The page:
The value of regenerative farming is the desire of farmers to reduce their environmental impact and align their practices with the services that are inherently part of all ecosystems. But this is not a new concept at all.
Attaining soils that are working for you is a process. It starts with figuring out where your soils currently are. This will determine the next steps.
Can we afford not to change when we look beyond the individual farm and look at the entire agricultural industry and the way food is produced? What will it cost environmentally, and long-term economically, if we do not change?
Compost tea, if used correctly, can help reduce the use of harmful pesticides through the introduction of beneficial microbes and at the same time bring nutrients that are essential for plant growth and soil functions.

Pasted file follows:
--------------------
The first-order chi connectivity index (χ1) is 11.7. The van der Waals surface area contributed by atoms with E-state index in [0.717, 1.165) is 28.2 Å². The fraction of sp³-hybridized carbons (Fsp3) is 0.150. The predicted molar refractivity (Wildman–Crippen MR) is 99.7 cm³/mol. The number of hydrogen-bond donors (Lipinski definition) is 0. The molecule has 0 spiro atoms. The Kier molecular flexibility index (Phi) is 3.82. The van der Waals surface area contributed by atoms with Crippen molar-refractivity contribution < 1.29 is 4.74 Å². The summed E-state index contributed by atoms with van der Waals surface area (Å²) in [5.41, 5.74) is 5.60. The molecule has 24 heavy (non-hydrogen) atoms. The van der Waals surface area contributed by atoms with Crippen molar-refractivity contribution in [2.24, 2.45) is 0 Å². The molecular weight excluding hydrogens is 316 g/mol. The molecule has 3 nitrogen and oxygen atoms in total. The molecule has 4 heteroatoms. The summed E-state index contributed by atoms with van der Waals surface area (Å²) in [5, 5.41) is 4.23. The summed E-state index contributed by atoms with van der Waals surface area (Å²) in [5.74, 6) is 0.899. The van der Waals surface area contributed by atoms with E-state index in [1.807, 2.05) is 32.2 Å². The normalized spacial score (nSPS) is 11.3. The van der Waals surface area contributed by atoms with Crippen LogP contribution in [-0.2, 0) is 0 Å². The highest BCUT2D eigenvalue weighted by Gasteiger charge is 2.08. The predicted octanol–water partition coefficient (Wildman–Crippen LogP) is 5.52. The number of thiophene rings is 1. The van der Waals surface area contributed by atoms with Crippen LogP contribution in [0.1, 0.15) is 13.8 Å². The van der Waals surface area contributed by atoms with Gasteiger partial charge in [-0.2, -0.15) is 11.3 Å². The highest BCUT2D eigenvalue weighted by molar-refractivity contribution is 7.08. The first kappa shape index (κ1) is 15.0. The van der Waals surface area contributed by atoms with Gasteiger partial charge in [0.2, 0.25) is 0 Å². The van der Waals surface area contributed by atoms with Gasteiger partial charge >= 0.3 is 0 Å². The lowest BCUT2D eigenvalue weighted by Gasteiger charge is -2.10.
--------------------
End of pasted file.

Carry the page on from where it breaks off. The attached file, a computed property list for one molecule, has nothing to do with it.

I am challenging farmers to think differently about how their farm systems are set up, especially in terms of their reliance on concentrates and fertiliser inputs. There is an alternative approach to the current convention.
Agriculture has not always been a destructive, extractive process. Regenerative agriculture is the solution, providing a renewable source of food.
I encourage you to think about farming from a restorative versus destructive, rather than a livestock versus plant-based perspective.
There is a huge issue in agriculture that most of the research, especially prominent research, is driven by the agrochemical agenda.
The goal is to restore agricultural soils to a healthy state – every farm is different, but the principles always apply.